Since launching the MCDBA program, Microsoft has had plenty of time to improve the program by, for example, offering a second-tier certification that goes beyond the simple requirements necessary for an MCDBA. The failure of Microsoft to find a way to certify business intelligence (BI) and OLAP-trained SQL Server professionals is especially disappointing. Microsoft knows that SQL Server 2000 Analysis Services is a driving force in SQL Server's growth, yet the company has no advanced certification for this space. When you look at how few significant changes Microsoft has made to the MCDBA program, you have to assume that, for marketing purposes, Microsoft prefers a certification program that boasts a large number of minimally trained, certified individuals rather than a lower number of highly skilled professionals. Although my criticisms focus on the MCDBA program, which I'm most familiar with, the same general criticisms apply to most premier Microsoft certification programs.
Granted, creating a certification process that truly demonstrates SQL Server mastery is difficult. Microsoft would have to overcome, for example, the inherent difficulties in standardized-testing techniques and other problems. But if the company decided that a meaningful certification was a worthwhile goal, it could find the resources and solutions to build a quality program.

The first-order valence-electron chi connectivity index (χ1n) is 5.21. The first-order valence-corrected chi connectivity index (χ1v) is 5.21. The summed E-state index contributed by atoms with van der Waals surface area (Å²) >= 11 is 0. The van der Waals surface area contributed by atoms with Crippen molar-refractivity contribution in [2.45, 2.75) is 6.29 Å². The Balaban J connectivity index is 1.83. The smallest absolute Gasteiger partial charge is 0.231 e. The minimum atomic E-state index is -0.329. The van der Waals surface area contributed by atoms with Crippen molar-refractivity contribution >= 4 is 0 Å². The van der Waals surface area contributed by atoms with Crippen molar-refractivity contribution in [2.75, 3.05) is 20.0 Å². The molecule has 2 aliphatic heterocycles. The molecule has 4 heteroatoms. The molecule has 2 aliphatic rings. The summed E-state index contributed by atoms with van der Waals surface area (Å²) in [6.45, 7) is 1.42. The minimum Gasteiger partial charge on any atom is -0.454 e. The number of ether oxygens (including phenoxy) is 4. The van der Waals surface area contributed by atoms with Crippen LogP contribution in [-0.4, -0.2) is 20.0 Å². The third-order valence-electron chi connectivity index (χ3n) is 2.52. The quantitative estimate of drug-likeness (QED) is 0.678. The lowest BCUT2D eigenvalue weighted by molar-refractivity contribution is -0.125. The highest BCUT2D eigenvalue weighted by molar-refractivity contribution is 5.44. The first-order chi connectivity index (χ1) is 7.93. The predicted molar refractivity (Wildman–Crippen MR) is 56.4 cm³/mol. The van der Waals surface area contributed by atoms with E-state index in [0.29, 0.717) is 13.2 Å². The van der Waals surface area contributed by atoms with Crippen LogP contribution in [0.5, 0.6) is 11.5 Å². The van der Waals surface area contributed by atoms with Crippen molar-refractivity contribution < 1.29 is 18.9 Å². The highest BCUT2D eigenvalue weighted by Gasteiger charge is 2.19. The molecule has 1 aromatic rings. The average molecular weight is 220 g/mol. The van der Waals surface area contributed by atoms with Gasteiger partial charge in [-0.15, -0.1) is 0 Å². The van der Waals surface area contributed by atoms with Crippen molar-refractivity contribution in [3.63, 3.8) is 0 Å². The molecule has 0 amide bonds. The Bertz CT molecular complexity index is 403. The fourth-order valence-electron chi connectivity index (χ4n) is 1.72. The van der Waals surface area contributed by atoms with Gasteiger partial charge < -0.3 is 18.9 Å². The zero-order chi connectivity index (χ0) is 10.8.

I'm interested in what you think about the MCDBA certification in particular and Microsoft certifications in general. Which, if any, certifications do you hold? Do you think a masters-level certification program for SQL Server would be valuable? Do you have any ideas about how to solve the certification problems? Let me know, and I'll share the best of your ideas here and pass them along to Microsoft.
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2. SQL SERVER NEWS AND VIEWS